Painted in monochrome silver as GM is wont to do, this particular display isn't particularly photogenic. Still, we were able to capture some details that aren't easily observed in 2D drawing or press releases, so click through the jump for a variety of shots.
Here's a great shot of the helical rotors, but due to the paint, the specialized Teflon coating isn't visible. We have no idea how the rotors are fabricated, and GM's not talking - let's assume that it's a relatively exotic and expensive process.
Slightly unexpected was the use of straight-cut gears, which tend to be noisier than those cut on an angle. We wouldn't object to a bit of blower noise from under the hood, and besides, the loudest whining is likely to come from owners of more-expensive exotics.
This is the bypass valve, which provides an alternative route around the supercharger during part-throttle operation. This improves part-throttle fuel economy by reducing the pumping losses of the blower.
Located at the bottom of this shot is the driveshaft for the supercharger - the drive pulley (off-screen to the right of this shot) is located about a foot ahead of the rotors.
This shot clearly shows the intercooler assembly mounted atop the supercharger. In an actual ZR1, the clear window in the hood would be directly above this component. Note the ribbing used on the roof of the blower housing to help improve heat dissipation.
The heavily-dished piston is clearly evident here - it takes a lot of dish to reduce the compression ratio on an engine of this displacement, especially when combined with a small combustion chamber as utilized on the GenIII/IV engines.
That, folks, is one nicely-shaped intake port. After "spending" so much horsepower to compress the intake charge, it'd be a shame to restrict its entry into the combustion chamber, and so the LS9 attempts to give the air a straight shot into the cylinder. The titanium valves are 2.2 inches in diameter; this is larger than what would normally be used on a naturally-aspirated engine, but the airflow requires of this engine far surpass that of GM's other 6.2L V8s.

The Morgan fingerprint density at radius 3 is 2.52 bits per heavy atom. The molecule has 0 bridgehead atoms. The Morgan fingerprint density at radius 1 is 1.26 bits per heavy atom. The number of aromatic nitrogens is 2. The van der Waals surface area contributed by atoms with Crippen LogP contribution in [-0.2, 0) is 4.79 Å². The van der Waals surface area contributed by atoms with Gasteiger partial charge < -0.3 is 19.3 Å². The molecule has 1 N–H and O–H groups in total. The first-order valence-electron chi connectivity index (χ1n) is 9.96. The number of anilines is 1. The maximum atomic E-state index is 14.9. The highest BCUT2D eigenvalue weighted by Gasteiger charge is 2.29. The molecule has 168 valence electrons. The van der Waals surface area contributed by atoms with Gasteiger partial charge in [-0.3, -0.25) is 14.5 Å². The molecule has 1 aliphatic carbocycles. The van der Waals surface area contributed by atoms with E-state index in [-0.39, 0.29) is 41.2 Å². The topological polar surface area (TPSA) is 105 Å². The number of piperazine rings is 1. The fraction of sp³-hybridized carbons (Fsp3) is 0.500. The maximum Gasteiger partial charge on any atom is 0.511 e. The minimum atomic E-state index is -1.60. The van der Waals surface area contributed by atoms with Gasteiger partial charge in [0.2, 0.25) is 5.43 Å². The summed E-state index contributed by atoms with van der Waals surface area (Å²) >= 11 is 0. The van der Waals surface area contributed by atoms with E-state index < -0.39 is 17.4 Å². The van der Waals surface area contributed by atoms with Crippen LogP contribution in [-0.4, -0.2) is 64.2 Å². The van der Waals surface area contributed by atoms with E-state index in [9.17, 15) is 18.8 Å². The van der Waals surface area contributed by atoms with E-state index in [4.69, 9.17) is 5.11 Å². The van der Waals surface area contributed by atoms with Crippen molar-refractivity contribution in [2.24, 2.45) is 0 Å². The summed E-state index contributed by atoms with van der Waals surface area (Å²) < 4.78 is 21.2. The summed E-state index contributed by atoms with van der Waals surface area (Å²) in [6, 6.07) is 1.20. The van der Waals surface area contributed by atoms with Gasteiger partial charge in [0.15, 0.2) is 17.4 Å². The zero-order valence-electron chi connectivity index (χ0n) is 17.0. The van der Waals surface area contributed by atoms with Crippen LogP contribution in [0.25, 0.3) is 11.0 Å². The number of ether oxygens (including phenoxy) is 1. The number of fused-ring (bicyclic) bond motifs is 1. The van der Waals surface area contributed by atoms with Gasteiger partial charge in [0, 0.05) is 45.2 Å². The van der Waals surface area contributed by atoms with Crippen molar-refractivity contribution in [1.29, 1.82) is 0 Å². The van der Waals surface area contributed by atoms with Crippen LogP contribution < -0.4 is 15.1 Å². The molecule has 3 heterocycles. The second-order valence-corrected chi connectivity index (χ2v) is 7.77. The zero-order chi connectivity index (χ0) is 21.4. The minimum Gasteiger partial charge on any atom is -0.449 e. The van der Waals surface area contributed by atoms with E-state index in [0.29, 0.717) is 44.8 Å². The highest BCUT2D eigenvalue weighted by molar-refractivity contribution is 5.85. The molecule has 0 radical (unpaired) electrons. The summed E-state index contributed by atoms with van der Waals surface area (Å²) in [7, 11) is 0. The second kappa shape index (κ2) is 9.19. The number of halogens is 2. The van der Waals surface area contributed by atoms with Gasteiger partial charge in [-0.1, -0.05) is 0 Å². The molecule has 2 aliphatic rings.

These two passages provide routes for coolant into and out of the intercooler. Located off to the bottom right of this photo is the throttle body.
Getting the spent charge out of a forced-induction motor is an important task, and so the free-flowing exhaust ports combine with hydroformed tubular headers to create a path of least resistance.
Silver paint hides the beautiful color of natural titanium, which is used for the connecting rods. The pistons are forged, although that's difficult to tell from this particular angle.
While the camshaft used in the LS9 is significantly less aggressive than the bumpstick used by the higher-revving naturally-aspirated LS7, it still uses a healthy amount of lift. These lobes also have a fairly aggressive profile, which quickly opens and closes the valve and thus makes the most out of each actuation cycle. Roller camshafts make such profiles practical, but the valvesprings end up with a rather difficult job as a result.